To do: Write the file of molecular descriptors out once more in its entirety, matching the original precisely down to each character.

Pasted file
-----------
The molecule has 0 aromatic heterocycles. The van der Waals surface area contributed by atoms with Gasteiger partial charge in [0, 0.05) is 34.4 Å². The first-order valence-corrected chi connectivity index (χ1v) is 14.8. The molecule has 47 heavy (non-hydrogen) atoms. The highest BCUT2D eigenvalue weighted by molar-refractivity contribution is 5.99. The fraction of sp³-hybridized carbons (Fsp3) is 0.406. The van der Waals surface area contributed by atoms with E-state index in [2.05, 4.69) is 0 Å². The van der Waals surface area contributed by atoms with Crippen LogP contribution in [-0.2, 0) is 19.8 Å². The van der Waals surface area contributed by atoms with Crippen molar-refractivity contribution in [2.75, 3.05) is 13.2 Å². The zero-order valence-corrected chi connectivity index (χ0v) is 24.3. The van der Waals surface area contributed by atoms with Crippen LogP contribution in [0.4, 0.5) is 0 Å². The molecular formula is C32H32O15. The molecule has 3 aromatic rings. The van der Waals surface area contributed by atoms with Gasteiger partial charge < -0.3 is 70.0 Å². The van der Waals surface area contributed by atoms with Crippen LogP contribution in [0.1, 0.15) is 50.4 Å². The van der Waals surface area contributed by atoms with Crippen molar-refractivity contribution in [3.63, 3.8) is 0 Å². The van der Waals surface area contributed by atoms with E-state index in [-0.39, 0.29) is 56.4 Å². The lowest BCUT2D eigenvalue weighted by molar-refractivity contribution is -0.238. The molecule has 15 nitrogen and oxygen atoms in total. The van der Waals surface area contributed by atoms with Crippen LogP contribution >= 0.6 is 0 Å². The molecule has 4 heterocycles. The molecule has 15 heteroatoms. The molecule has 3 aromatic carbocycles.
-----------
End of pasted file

The molecule has 0 aromatic heterocycles. The van der Waals surface area contributed by atoms with Gasteiger partial charge in [0, 0.05) is 34.4 Å². The first-order valence-corrected chi connectivity index (χ1v) is 14.8. The molecule has 47 heavy (non-hydrogen) atoms. The highest BCUT2D eigenvalue weighted by molar-refractivity contribution is 5.99. The fraction of sp³-hybridized carbons (Fsp3) is 0.406. The van der Waals surface area contributed by atoms with E-state index in [2.05, 4.69) is 0 Å². The van der Waals surface area contributed by atoms with Crippen LogP contribution in [-0.2, 0) is 19.8 Å². The van der Waals surface area contributed by atoms with Crippen molar-refractivity contribution in [2.75, 3.05) is 13.2 Å². The zero-order valence-corrected chi connectivity index (χ0v) is 24.3. The van der Waals surface area contributed by atoms with Crippen LogP contribution in [0.4, 0.5) is 0 Å². The molecular formula is C32H32O15. The molecule has 3 aromatic rings. The van der Waals surface area contributed by atoms with Gasteiger partial charge < -0.3 is 70.0 Å². The van der Waals surface area contributed by atoms with Crippen LogP contribution in [0.1, 0.15) is 50.4 Å². The van der Waals surface area contributed by atoms with Crippen molar-refractivity contribution in [3.63, 3.8) is 0 Å². The van der Waals surface area contributed by atoms with E-state index in [-0.39, 0.29) is 56.4 Å². The lowest BCUT2D eigenvalue weighted by molar-refractivity contribution is -0.238. The molecule has 15 nitrogen and oxygen atoms in total. The van der Waals surface area contributed by atoms with Crippen LogP contribution >= 0.6 is 0 Å². The molecule has 4 heterocycles. The molecule has 15 heteroatoms. The molecule has 3 aromatic carbocycles.